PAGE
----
Clouds Tutorial

Low, Mid, High Clouds Parameter

This parameter shows the cloud cover between 0% and 100%. The parameter is divided into the Low, the Medium and the High clouds. These correspond to specific altitude ranges, which can be taken from the figure.

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Color overlay

When a time is selected, the color overlay loads. Loading is indicated by a small loading icon at the bottom right of the map. If there are no clouds in a region, then the map remains empty. The denser the white color overlay is at a location, the denser the sky at that location is covered with clouds.

The scale can be used to translate the color overlay into a numerical value and thus determine how high the degree of cloud cover is at a location.

In order to be able to see the cloud forecast well, it is useful to use the “Satellite” background map. The background map can be changed on the corresponding icon.

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Opacity

The degree of coverage indicates what percentage of the sky is blue and what percentage is gray. With an opacity of 50%, this means that 50% of the sky is covered by solid clouds. The other 50%, however, is clear blue sky.

It does not mean that the sky is covered with a single layer of clouds, 50% of which are transparent. In the example photo you can see a coverage of about 50%. There are blue portions and cloudy portions of the sky in equal measure.

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Forecast accuracy

This is a forecast generated by computer calculations, therefore there will always be deviations. The clouds will not appear exactly as the forecast indicates. The forecast is more precise for large, connected cloud fronts than for small, local cloud fields.

Therefore, there will be deviations of a few kilometers. For large cloud fronts this deviation is not noticeable, but for local cloud fields it is. Therefore, the forecast for large cloud fronts is always somewhat more accurate.

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Common things about weather forecast you should know!

Computer Simulation

The weather forecast in VIEWFINDR is a computer simulation that very realistically forecasts the coming weather. However, the forecast is not exactly the reality and there will be deviations.

In VIEWFINDR new weather data is provided every 3h. For example, if you check for the probability of afterglow after sunset in the morning hours, the forecast will change several times over day. This is perfectly normal and that’s a good thing!

The closer the deadline, i.e. the sunset in the evening, the smaller the deviation of the computer simulation from reality becomes. The forecast becomes more precise. Before you finally set out to take pictures, you should therefore take another look at the current forecast.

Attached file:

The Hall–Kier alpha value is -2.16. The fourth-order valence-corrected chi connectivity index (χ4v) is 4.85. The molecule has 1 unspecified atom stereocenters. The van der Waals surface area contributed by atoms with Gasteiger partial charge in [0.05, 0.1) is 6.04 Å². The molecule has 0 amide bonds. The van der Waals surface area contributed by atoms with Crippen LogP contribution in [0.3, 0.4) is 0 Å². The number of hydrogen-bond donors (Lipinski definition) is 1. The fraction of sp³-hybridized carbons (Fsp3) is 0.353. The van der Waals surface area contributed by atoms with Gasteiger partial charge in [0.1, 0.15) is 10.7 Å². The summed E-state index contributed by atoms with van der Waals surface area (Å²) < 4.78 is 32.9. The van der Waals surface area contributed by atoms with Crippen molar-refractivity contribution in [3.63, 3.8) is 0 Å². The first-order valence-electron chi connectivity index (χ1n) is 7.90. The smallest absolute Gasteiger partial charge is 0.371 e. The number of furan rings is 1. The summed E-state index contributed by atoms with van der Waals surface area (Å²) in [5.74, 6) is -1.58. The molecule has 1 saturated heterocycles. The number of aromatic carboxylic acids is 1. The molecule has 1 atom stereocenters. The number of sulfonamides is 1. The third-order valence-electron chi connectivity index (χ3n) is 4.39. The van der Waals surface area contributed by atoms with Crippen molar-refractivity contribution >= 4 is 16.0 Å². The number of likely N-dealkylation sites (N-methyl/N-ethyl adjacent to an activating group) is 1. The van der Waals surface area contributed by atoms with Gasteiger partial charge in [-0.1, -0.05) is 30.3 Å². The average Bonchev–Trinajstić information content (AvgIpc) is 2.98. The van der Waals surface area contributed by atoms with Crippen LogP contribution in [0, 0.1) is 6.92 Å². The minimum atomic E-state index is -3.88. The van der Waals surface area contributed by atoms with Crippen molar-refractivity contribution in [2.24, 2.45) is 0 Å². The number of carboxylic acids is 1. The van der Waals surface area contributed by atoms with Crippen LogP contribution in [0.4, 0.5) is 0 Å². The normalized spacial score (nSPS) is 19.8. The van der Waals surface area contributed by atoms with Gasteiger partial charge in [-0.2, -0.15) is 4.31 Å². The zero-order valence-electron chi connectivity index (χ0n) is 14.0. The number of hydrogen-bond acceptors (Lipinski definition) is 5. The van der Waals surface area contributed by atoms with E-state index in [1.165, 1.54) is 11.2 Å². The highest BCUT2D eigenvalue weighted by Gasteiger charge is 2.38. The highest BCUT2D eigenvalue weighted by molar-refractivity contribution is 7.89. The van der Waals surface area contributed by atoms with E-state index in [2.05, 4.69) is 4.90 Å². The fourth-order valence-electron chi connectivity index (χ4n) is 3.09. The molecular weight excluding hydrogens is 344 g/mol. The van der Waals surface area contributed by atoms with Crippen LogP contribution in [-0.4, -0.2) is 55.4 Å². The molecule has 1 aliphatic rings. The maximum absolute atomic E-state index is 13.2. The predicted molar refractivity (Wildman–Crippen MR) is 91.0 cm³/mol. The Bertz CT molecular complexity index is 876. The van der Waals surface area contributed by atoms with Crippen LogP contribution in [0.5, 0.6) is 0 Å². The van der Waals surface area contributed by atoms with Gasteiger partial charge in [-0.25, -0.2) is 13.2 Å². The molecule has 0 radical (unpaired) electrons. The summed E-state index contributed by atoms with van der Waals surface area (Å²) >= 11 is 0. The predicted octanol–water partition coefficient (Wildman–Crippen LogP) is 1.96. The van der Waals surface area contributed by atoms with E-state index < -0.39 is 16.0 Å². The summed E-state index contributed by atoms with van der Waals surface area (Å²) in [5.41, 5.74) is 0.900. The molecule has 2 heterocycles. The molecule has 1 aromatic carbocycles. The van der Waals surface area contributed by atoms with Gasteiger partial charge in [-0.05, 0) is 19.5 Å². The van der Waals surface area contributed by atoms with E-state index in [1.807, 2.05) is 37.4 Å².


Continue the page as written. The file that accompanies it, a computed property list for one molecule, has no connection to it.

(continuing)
You should therefore check the forecast again before you start your photography tour to see, if the probability is still high. Don’t be mad if the forecast probability changed into worse, it probably saved you from a bad outcome!

The weather forecast in VIEWFINDR is limited to 24h for local weather models and 72h for continental weather models. It is not useful to look into the future for a longer period. The forecast becomes inaccurate and is not reliable. Weather apps that allow forecasts of more than 3 days but do not provide any indication that the forecast is extremely inaccurate are a disgrace. This gives the

Weather Data Resolution

Just as the resolution of your camera is limited, i.e. it cannot take an “infinitely” sharp photo, the resolution of the weather model is also limited. This is 2.8km for Central European weather data and 7km for European weather data.

Structures and features of the landscape that are not that large are averaged by the model. For example, if a mountain is 800m high, and the valley next to it is 400m high, then the landscape for the weather model in that “pixel” is 600m high, corresponding to the average altitude.

This means that small structures, like narrow mountain valleys or local small river valleys cannot be properly captured by the model. This is not a problem, you just have to learn to deal with it. If a valley in the mountains is much smaller than the resolution of our weather model, then you have to interpolate.

Small valleys always end in larger valleys. You can therefore use the weather in the next larger valley as a good reference for the weather in a smaller, adjacent valley. In the example, you can see that the large valley is filled with fog. It is almost certain that the small valley is also filled with fog.

Due to the limited resolution, it makes sense not to use too much zoom. It is important that you look at the overall context. Therefore, consider the weather forecast not only for your location, but at least for the entire region where you are shooting.

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This example show how the weather model sees the landscape. It is pixelated because of the limited resolution.

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Due to limited resolution, this layer of low clouds/fog will not indicate fog in valleys with a size below the resolution.